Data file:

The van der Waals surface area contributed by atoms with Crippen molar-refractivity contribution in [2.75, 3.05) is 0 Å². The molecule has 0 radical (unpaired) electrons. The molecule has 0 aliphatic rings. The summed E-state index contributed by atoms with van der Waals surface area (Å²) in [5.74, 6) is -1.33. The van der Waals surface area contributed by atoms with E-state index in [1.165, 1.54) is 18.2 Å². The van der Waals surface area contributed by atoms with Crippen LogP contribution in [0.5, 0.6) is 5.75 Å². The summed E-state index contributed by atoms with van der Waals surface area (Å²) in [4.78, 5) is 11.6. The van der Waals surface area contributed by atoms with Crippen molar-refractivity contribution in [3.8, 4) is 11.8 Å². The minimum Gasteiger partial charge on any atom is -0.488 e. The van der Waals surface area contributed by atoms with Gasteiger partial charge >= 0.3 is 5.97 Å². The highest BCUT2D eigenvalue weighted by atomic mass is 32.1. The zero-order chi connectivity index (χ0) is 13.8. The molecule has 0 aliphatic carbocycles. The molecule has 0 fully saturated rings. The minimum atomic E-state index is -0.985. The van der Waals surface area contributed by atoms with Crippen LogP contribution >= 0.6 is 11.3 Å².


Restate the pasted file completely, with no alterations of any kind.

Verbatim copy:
The van der Waals surface area contributed by atoms with Crippen molar-refractivity contribution in [2.75, 3.05) is 0 Å². The molecule has 0 radical (unpaired) electrons. The molecule has 0 aliphatic rings. The summed E-state index contributed by atoms with van der Waals surface area (Å²) in [5.74, 6) is -1.33. The van der Waals surface area contributed by atoms with E-state index in [1.165, 1.54) is 18.2 Å². The van der Waals surface area contributed by atoms with Crippen LogP contribution in [0.5, 0.6) is 5.75 Å². The summed E-state index contributed by atoms with van der Waals surface area (Å²) in [4.78, 5) is 11.6. The van der Waals surface area contributed by atoms with Crippen molar-refractivity contribution in [3.8, 4) is 11.8 Å². The minimum Gasteiger partial charge on any atom is -0.488 e. The van der Waals surface area contributed by atoms with Gasteiger partial charge >= 0.3 is 5.97 Å². The highest BCUT2D eigenvalue weighted by atomic mass is 32.1. The zero-order chi connectivity index (χ0) is 13.8. The molecule has 0 aliphatic carbocycles. The molecule has 0 fully saturated rings. The minimum atomic E-state index is -0.985. The van der Waals surface area contributed by atoms with Crippen LogP contribution >= 0.6 is 11.3 Å².